UAA student’s passion pioneers women’s rugby club

Stereotypes are commonplace in the world of organized athletics, and rugby is no exception. While many see rugby as a social gathering of beer-fueled barbaric Neanderthals spitting on each other while scrumming for the ball, to the rugby players themselves, the truth is far from that.

UAA student Rachael Popp sees the sport in an entirely different light. The 23-year-old Kenai native fell in love with the game while attending Rutgers University in New Jersey.

Looking for social opportunities, she saw a flier that sparked her interest. The flier was looking for women interested in playing rugby, a sport Popp had never played before.

“I saw a flier in the student section one day and thought it would be something fun to do,” said Popp.

Popp quickly earned herself a starting spot on the Rutgers University club team and assumed duties as the match director and president of the club.

As match secretary, Popp had to set up games and tournaments and schedule buses and hotels. Her club duties quickly changed her career-driven mindset. A genetic ethics science major, Popp transferred back home to attend UAA, where she changed her major to business administration with an emphasis in sports management.

“I changed my major because of rugby,” Popp said.

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Popp’s passion for rugby did not end when she left Rutgers University. But, unlike New Jersey, Alaska did not have a women’s rugby league. Popp spent a season playing for the Spenard Green Dragons, one of the local Anchorage area men’s rugby clubs. Through the Green Dragons, Popp found many contacts that have helped her establish a women’s team.

But for Popp, the process has been anything but easy.

The women’s club will have no affiliation with the UAA, so finding funding, sponsorship and field locations are just some of the heavy burdens Popp faces. Another obstacle has been obtaining a license from the USA Rugby Association in order to legitimize the team.

Compiling a roster large enough to field two teams is proving to be a difficult task as well. So far she has 52 people on the roster but admits that with a short summer season, some people don’t stick with the sport.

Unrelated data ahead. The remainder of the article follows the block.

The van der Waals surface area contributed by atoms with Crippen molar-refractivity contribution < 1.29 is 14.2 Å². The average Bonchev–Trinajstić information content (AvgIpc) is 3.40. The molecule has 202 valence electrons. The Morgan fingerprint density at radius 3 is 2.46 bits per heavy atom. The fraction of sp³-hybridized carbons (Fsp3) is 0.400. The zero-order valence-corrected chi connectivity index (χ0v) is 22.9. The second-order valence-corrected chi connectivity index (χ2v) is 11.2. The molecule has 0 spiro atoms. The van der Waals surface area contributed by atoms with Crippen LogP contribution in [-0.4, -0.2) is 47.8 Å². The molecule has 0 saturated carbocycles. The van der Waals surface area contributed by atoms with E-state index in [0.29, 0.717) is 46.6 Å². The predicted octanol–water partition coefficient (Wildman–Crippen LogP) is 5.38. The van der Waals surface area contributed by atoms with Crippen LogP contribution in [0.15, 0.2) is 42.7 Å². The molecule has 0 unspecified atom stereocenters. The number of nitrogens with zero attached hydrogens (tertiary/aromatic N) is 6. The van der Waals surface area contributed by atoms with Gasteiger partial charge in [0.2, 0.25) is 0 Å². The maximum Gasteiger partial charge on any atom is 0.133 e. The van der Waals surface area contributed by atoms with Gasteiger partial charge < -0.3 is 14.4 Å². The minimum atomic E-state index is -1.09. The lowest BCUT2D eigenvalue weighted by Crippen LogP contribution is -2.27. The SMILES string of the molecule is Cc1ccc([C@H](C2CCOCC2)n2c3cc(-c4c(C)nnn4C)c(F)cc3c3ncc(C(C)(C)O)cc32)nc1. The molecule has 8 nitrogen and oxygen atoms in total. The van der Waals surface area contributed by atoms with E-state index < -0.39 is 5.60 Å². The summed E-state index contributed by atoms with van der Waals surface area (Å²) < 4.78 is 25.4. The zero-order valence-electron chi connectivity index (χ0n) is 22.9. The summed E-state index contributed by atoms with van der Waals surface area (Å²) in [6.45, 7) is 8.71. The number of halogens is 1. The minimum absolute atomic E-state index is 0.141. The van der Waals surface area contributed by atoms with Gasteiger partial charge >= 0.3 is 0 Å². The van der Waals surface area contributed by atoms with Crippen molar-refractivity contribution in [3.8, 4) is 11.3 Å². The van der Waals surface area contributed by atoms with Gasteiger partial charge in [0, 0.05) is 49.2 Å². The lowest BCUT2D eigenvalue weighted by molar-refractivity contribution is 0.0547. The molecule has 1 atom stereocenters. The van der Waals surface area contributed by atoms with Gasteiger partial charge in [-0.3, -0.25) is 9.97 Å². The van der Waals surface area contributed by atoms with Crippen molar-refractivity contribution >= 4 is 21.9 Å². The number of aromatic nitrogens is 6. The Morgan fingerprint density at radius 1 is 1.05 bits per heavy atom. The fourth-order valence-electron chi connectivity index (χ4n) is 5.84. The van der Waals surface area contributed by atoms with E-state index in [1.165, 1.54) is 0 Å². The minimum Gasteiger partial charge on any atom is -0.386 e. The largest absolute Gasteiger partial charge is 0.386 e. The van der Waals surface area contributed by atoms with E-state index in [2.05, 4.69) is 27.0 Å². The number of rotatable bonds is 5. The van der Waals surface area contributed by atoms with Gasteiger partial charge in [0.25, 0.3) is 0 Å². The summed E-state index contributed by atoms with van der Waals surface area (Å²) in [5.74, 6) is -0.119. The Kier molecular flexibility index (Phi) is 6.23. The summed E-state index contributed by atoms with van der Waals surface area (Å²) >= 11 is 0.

“We have a lot of dedicated people, but a lot of stuff like work, school and family issues come up,” said Popp.

Popp’s goal is to have at least 30 girls willing to show up to make a traditional 15-on-15 matchup. If not, Popp is willing to play a different version of the game known as sevens, where seven players make up one team rather than the original 15. It is a faster game with higher scoring.

Before the games begin, getting the players acquainted with the sport and in shape for a rigorous season is the main priority.

“We are practicing every Tuesday and Thursday night. We’ll be conditioning and teaching the general rules, but real practices will hopefully start in May when the snow clears,” said Popp.

The team is also receiving help from Jennifer Ellesson, a former high school rugby coach in Oregon and a coach of the Northwest U-19 rugby squad.

“She is up here for the summer and is helping us out a lot. She is an amazing coach,” said Popp.

Ellesson, who is familiar with the USA Rugby Association, will prove to be a big help in the issue of legitimizing the Alaska Women’s Rugby Club.

“We’ll take anyone over the age of eighteen who is willing to run out there and take a tackle and get hit,” Popp said.

The club has drawn interest from women of all sorts.

“We’re getting a fairly big mix of girls. It’s tough to get UAA students because night classes make it tough to get them now, but eight or 10 have said that they want to play this summer. Hopefully they’ll come out. We also have military women, local women and city league hockey girls who want to stay in shape during their offseason,” Popp said.

In order to ease the cost burden, Popp is trying to make this league as financially friendly as possible. Popp only charges $50 plus a $35 USA Rugby Association fee. The fee provides the players will a team kit, which includes a jersey, shorts, socks and a rugby ball.

For at least the first season, the club will not have to pay for a field rental. All games will be played at Davis Park in the Mountain View area. The field is run and maintained by the Alaskan Rugby Union, who is placing the women’s club on a one-year probationary period. The probation will allow them to schedule games and practices on the field for this season without paying the traditional union dues, helping along the process of cementing the club into the Anchorage sports and recreation scene.

Popp said the club is meeting soon to discuss ways to find sponsorship and build a relationship with the community.

“I like being in the background and helping out. I want to stick with the business side to make sure this club grows and that we gain some community acceptance,” said Popp.

No matter how much of a business stance Popp takes on with the club, nothing is more meaningful to her than her love of the game. But, as with all sports, false impressions create a block toward generating interest.

“I think that one of the misconceptions about rugby is that all rugby girls are big bruiting beasts, but that is not true. I have seen girls weigh 100 pounds, barely 5 foot tall, who go out and tackle girls twice their size,” Popp said.

“It takes a little tenacity to really go out there, and any girl can play. I’ve played with girly girls, timid girls who barely talked-but we all pretty much become a different person when we step onto the field. Like the motto goes, ‘Alaska Girls Kick Ass,’ and that is what we’re out to prove to ourselves.”

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